TALOS offers enhanced affordability through improved designs, modern materials, and advanced manufacturing processes, which lower thruster unit cost for missions and reduce propulsion system costs.
NASA’s Thruster Advancement for Low-temperature operation in space (TALOS) project aims to meet these low-cost, lightweight material needs by developing superior deep space thrusters. Frontier Aerospace of Simi Valley California is developing these high-performing thrusters for the TALOS project. Five of these thrusters will be delivered to Astrobotic for use on its Peregrine lunar lander that will deliver science and technology payloads to the Moon for NASA in 2021.
Qualifying the TALOS thrusters for space flight on this lunar demonstration mission will help to enable a reliable, commercial-off-the-shelf option for future science and exploration missions. Before the Astrobotic lunar mission, the TALOS project will perform qualification tests representative of a planned mission duty cycle for an autonomous lander in a lunar demonstration mission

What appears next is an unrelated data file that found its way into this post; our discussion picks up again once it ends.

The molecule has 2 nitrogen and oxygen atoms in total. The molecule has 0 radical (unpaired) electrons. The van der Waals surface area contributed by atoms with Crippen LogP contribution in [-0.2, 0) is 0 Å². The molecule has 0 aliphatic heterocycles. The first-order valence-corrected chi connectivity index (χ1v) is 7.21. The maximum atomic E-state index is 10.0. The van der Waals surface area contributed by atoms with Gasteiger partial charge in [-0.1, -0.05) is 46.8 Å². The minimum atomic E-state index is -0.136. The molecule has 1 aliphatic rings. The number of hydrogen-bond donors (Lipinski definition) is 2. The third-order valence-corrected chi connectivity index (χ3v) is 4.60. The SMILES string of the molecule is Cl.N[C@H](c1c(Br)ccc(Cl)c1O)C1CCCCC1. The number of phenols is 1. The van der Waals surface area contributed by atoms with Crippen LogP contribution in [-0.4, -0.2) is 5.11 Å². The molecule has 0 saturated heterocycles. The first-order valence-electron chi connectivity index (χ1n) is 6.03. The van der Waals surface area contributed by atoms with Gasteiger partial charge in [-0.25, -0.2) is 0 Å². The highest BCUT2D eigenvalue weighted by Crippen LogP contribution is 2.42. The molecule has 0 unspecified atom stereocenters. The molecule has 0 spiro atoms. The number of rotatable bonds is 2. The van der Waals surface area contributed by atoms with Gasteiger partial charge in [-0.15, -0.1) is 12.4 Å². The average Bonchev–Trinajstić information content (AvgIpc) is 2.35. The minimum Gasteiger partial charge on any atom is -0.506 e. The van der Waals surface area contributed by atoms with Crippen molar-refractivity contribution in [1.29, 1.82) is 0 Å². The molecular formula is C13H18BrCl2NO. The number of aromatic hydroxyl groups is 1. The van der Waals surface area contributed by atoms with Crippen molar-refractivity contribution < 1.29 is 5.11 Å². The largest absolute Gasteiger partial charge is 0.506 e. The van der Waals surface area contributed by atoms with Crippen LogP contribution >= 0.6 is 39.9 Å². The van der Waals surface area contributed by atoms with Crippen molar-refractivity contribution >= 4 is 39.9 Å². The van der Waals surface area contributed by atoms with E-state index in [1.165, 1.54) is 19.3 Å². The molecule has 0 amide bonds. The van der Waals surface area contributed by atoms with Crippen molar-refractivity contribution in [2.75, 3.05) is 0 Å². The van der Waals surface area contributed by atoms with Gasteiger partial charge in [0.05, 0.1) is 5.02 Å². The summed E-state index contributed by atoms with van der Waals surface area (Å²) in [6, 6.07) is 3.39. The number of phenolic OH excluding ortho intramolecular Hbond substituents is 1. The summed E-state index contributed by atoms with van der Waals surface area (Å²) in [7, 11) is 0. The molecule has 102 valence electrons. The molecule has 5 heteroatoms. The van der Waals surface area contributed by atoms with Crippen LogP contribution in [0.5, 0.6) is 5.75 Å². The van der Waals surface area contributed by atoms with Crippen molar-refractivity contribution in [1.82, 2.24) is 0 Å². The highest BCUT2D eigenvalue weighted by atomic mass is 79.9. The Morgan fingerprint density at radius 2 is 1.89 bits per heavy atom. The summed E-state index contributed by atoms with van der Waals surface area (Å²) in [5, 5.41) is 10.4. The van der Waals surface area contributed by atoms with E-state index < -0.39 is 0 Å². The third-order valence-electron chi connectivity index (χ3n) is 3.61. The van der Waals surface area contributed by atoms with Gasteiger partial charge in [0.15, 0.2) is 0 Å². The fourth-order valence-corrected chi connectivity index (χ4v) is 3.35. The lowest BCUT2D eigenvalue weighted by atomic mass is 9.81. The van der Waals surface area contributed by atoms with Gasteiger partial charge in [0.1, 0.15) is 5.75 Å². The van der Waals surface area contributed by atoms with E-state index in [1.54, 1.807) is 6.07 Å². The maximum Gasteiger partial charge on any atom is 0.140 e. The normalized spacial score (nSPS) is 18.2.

TALOS runs on mixed oxides of nitrogen and monomethyl hydrazine propellant (MON-25/MMH)is and is lighter and costs less than accessible thrusters in comparable thrust classes. Because MON-25 operates at lower temperatures, less power is needed for propellant conditioning for in-space propulsion applications, especially long duration and deep-space missions. TALOS offers enhanced affordability through improved designs, modern materials, and advanced manufacturing processes, which lower thruster unit cost for missions and reduce propulsion system costs.
Frontier is scheduled to complete development hot-fire testing of two 150-lbf thrusters and two 10-lbf thrusters in 2020 for delivery to Astrobotic. TALOS technology is key to the enhanced affordability of future science and space exploration missions
|Principal Technologist||Project Manager|
|Ron Litchford (firstname.lastname@example.org)||Greg Barnet (email@example.com)|